In a world where personal touch matters, why are businesses still using an impersonal, fill-in-the-blank method to find the right vendors?
Companies that rely on antiquated Requests for Proposals (RFPs) to find the vendors they’ll need to rely on daily are making their decisions in the dark. The proposal might look good on paper, but what are the personalities of those who will be servicing the account? What kind of experience do they have?
Why should any business put their trust in a partner without knowing anything about their true talents and experience? It’s way past time to put RFPs on the shelf or kill their use outright.
Related: 6 Ways to Build Strong Partnerships
Why do RFPs fail?
An RFP is what it sounds like. A company puts out a call for vendors, asking them to submit business proposals to provide specifics services or goods. These paint-by-number proposals end up providing rote answers to a list of cut-and-dried questions that often offer very little insight into the vendor’s culture, values or how they can address the company’s true needs.
When a company or nonprofit organization uses an RFP, you might think it could provide sufficient insight to choose the best partner at the best price, but it doesn’t. Asking potential vendors to answer the same set of questions may be consistent, but it’s very inside-the-box thinking.
The process does nothing to communicate whether the vendor’s culture and values are compatible with yours, and it forces respondents into a corner, unable to formulate individualized proposals that go beyond meeting your company’s obvious needs.
Standardized questions lead to cookie-cutter answers. Sometimes, the greatest service that a vendor can provide is helping companies recognize what they really need instead of what they want. I run a public relations agency, and I’ve seen situations companies might put out an RFP for a new logo, but what they actually need is positive publicity and a solid recommendation on community initiatives to pursue to generate goodwill. They’re not getting that answer from a proposal.
Who do you trust?
When it comes to selecting a vendor as a partner, it isn’t something to take lightly. You’re giving an outside party an outsized influence over your company. This takes a great deal of trust that you’re putting the business in the right hands.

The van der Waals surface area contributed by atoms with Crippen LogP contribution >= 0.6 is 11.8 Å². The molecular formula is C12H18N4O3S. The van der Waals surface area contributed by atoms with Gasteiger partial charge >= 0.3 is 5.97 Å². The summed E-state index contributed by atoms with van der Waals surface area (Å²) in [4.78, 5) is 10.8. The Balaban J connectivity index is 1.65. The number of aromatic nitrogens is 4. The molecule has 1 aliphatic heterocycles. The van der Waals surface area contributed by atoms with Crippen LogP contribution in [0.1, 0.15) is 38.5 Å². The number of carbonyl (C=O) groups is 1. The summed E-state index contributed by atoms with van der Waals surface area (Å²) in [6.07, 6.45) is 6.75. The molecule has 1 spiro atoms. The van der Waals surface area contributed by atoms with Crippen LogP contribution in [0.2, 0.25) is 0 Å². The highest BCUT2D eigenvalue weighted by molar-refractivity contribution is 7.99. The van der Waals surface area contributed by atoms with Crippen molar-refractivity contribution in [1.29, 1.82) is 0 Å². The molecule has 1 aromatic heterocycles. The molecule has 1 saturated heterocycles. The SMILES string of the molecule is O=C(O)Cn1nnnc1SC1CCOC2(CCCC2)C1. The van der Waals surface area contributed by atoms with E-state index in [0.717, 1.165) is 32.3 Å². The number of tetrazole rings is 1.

Companies that continue to rely on RPPs are doing themselves a disservice. The process does not substitute for due diligence when choosing a vendor. In fact, many talented and qualified vendors simply don’t respond to requests for proposals. In my experience, they’re a waste of time. I’d rather engage with companies directly and hear about their struggles and challenges so we can create a custom strategy that fits their needs and their budget.
Hiring a vendor means entering a relationship. It should be based on a lot of factors that can’t be gleaned from reading a document. An RFP will generate proposals for obvious solutions to textbook problems, not provide a way to judge the value that a vendor could add to your business.
There are so many subtle factors in play when choosing partners. Companies that have the best results with vendor partners are choosing them based on compatible cultures, in-depth knowledge of their specific industries, and whether their core values match up.
A better way
To find the right vendors, talk to more companies. Evaluate them based on their culture and unique talents and capabilities. A vendor should be able to tailor its services to meet the needs of your business. Ignoring the question of compatibility is a guaranteed path to buyer’s remorse. When your company needs to seek a vendor, be proactive:
- Look for well-regarded vendors with direct experience in your industry
- Get to know the company leaders and familiarize yourself with the corporate culture and values
- Do your homework by interviewing their current and past clients
- Research and read content created by the vendors
- Look for vendors mentioned in discussion groups specific to your industry
RFPs may be a traditional way for corporations to search for vendors, but, in my experience, they’re far from useful. Before jumping into a relationship with a vendor, you need a better sense of who they are and what they can actually do for your business. Look a little deeper to find the vendor you truly need, not just a company that’s great at filling in the blanks.